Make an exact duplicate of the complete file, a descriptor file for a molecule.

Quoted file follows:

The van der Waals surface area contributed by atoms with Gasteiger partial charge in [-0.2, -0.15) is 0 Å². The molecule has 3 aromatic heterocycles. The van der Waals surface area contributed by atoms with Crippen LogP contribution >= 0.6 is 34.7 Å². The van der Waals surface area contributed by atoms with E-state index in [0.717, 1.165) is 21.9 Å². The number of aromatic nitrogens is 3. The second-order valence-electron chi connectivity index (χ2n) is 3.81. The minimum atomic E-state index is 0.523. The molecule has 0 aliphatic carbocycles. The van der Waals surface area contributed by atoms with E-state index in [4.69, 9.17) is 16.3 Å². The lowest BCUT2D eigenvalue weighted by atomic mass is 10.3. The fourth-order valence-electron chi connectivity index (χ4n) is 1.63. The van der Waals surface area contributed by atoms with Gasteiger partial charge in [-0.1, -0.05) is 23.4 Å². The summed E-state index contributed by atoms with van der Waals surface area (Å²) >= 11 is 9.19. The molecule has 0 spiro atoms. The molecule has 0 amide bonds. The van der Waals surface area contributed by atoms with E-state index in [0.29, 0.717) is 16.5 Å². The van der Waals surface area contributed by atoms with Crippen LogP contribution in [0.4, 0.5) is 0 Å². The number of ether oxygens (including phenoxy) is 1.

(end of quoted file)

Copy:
The van der Waals surface area contributed by atoms with Gasteiger partial charge in [-0.2, -0.15) is 0 Å². The molecule has 3 aromatic heterocycles. The van der Waals surface area contributed by atoms with Crippen LogP contribution >= 0.6 is 34.7 Å². The van der Waals surface area contributed by atoms with E-state index in [0.717, 1.165) is 21.9 Å². The number of aromatic nitrogens is 3. The second-order valence-electron chi connectivity index (χ2n) is 3.81. The minimum atomic E-state index is 0.523. The molecule has 0 aliphatic carbocycles. The van der Waals surface area contributed by atoms with E-state index in [4.69, 9.17) is 16.3 Å². The lowest BCUT2D eigenvalue weighted by atomic mass is 10.3. The fourth-order valence-electron chi connectivity index (χ4n) is 1.63. The van der Waals surface area contributed by atoms with Gasteiger partial charge in [-0.1, -0.05) is 23.4 Å². The summed E-state index contributed by atoms with van der Waals surface area (Å²) >= 11 is 9.19. The molecule has 0 spiro atoms. The molecule has 0 amide bonds. The van der Waals surface area contributed by atoms with E-state index in [0.29, 0.717) is 16.5 Å². The van der Waals surface area contributed by atoms with Crippen LogP contribution in [0.4, 0.5) is 0 Å². The number of ether oxygens (including phenoxy) is 1.